by Mike Dennis–
Quite by accident I’ve stumbled upon a new hero. He’s a Jewish Rabbi, Dr. Abraham Twerski (Twur-ski). I was blown away by a YouTube video in which he is speaking on the subject of “love”. (You can listen to it here Rabbi Dr. Abraham Twerski On Love )
In this video, Rabbi Twerski tells the story of another Rabbi having a conversation with a young man who is enthusiastically eating a fish he had caught. He asks the young man, “Why are you eating that fish?”, to which he answers, “I love it!“. The Rabbi pauses then says, “So, you dragged that fish out of the water, killed it, and boiled it, and are eating it’s flesh because you love it? Don’t tell me you love the fish. You love yourself and the pleasure that the taste of the fish brings to you“. Then he makes this profound declaration; “Most of what people call love is actually ‘fish-love’“.
I haven’t been able to get this “fish-love” thing out of my head. I mean, to think that I don’t really love hamburgers after all! No, I only love me and consume them because of how perfectly grilled ground beef tastes when served on a fresh bun, with just the right amount of catsup, pickles, cheese, mayo… (Is it lunch time yet?). It’s all about my personal enjoyment, not about the steer who gave his all for my benefit. “Comfort food“, we call it.
We could really compile quite a “fish-loving” list here. “He loves baseball”. “She just loves to watch crime dramas on TV.” “He loves hunting”. “I love to read”. The list might even include, “I love to read the Bible”, or “I love to go to church.”
And what of our love for people? You know, the rest of the human race. Do we love them, or are we “fish-loving” them? I mean, are we loving them for who they are, or are we more motivated by what they can do for us and how being with them (or texting and snap-chatting with them) makes me feel? I think Rabbi Kwerski is suggesting that in our humanity we tend to primarily seek relationships that will benefit us. If that’s true, then many of us are only fish-loving even our own spouses and children, “loving” them for the good vibes we get in return. Fish love uses people as a vehicle to receive self-gratification.
The problem is, “I love you because of how you make me feel when I’m with you” (notice how often the personal pronouns “I” and “me” appear in our great declarations of love), can later become “I can’t stand the sight of you“. I’ve seen it happen too often to deny the possibility.
I found it very disturbing to consider the remote possibility that when I tell my wife, “I love you with all of my heart, babe“, it could be that I’m really only loving myself. Is my love for her fish-less?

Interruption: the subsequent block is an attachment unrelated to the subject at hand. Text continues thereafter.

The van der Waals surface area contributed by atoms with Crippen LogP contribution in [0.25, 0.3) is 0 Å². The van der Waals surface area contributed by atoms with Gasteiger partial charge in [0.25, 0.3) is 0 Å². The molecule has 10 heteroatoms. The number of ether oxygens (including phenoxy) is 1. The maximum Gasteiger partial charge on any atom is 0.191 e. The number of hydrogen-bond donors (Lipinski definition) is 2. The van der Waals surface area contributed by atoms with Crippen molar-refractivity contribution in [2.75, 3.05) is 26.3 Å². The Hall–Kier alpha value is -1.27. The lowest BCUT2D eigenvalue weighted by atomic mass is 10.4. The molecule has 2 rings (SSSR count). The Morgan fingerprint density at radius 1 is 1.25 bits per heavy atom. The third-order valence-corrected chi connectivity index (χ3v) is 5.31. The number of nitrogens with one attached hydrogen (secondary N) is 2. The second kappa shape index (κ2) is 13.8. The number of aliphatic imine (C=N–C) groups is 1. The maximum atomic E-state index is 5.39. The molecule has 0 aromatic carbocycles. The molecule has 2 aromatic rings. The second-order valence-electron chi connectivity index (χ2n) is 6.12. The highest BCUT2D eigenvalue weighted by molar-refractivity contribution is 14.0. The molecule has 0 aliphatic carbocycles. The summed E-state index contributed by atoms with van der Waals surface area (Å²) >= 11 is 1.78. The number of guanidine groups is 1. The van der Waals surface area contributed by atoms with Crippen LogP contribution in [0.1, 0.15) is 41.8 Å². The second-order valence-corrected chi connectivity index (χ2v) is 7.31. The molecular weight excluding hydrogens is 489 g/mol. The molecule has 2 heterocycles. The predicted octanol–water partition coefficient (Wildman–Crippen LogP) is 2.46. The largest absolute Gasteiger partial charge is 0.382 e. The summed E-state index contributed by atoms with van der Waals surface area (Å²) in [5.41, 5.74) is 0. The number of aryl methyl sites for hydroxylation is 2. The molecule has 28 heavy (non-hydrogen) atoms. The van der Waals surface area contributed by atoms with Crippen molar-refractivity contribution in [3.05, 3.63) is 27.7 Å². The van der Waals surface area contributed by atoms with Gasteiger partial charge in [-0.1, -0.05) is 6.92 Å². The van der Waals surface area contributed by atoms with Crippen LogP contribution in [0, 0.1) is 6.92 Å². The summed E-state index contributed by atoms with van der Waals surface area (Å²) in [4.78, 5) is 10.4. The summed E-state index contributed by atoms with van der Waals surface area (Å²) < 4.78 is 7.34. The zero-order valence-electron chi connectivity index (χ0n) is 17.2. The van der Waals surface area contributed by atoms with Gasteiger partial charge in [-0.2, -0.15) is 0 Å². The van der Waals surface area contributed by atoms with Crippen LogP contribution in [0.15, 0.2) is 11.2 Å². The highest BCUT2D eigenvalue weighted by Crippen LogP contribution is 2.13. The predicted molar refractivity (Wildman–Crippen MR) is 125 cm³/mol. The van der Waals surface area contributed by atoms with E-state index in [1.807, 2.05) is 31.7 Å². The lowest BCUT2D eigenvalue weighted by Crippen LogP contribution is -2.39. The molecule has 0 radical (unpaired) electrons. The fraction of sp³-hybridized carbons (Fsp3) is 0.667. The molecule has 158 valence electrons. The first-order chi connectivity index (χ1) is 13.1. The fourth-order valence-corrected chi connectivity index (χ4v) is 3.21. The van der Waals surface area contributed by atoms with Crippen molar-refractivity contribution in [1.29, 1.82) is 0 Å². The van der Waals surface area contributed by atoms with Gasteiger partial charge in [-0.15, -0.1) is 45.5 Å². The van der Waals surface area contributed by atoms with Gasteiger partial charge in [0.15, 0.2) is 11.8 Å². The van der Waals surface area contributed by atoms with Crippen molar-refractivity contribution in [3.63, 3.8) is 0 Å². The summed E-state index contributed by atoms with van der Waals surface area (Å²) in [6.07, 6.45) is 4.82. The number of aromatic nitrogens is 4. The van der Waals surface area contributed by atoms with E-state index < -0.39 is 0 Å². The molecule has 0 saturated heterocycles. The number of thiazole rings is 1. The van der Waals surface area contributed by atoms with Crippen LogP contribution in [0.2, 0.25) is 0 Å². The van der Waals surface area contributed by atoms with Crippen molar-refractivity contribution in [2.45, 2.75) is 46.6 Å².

Thinking more about it, I’ve done my share of fish-loving. It’s easy to love only the people who love us back. If it costs too much, or hurts too much, or takes too much time and effort, we recoil, react, or “feel God calling us to move on“. We qualify our behavior with, “I just don’t need her negativity in my life“. (Again with the “I’s and “my’s”.) It’s enough to make you wonder if real love even exists in our world at all.
Enter Jesus. He knew nothing of “fish-love“. While he seemed to have closer relationships with some of His disciples than He did with others, (Peter, James, John) it could be assumed that this was more about their desire to be near him than His own desire to love Himself through them. I believe that anyone can be as close to Jesus as they want to be. It’s just that many often tap out when the relationship with Him becomes, well, uncomfortable. They start looking for fresh fish to boil.
So, during this Lenten season, I’m personally contrasting and comparing “Fish-love” to “cross-love”.
- Fish-love fills our flesh, cross love fills our soul.
- Fish-love is about gaining, cross love is about losing.
- Fish-love makes me comfortable, cross love will hurt and pierce me.
- Fish-love is safe, cross love can be extremely dangerous.
- Fish-love is about me, cross love has little to do with me.
- Fish-loves values self, cross love values others above self.
- Fish-love uses, cross love serves.
- Fish-love preserves life, cross love dies.
The Greek word used for the love of God is agape or agapeo. It means a love for another that is pure, seeking no other goal but to show and give love to them. This is the word the Apostle Paul used when he wrote in Ephesians 5:2;- “-walk in the way of love, just as Christ loved us and gave himself up for us as a fragrant offering and sacrifice to God.”
There’s nothing fishy about this. (please pardon the pun) Paul insisted that the Ephesian believers live lives completely characterized by selfless love, exactly as Jesus had modeled. He set His own interests aside (Philippians 2:7) as He willingly positioned Himself between guilty us and the terrible wrath of a Holy God, absorbing every gut-crushing blow, every blood-splattering lash, every cruel insult, along with the entire monstrous mountain of filthiness composed of all the sin that had ever been or ever would be. He did that not because we make him feel good, but rather because He loved the father perfectly and loved us with profound agape.
He willingly positioned Himself between guilty us and the terrible wrath of a Holy God, absorbing every gut-crushing blow, every blood-splattering lash, every cruel insult, along with the entire monstrous mountain of filthiness composed of all the sin that had ever been or ever would be.
The Rabbi goes on to say, “Real love isn’t about getting at all. Real love is all about giving”. Impossible? No. Through the power of the Holy Spirit, each of us can start fish-loving less and, cross-loving more.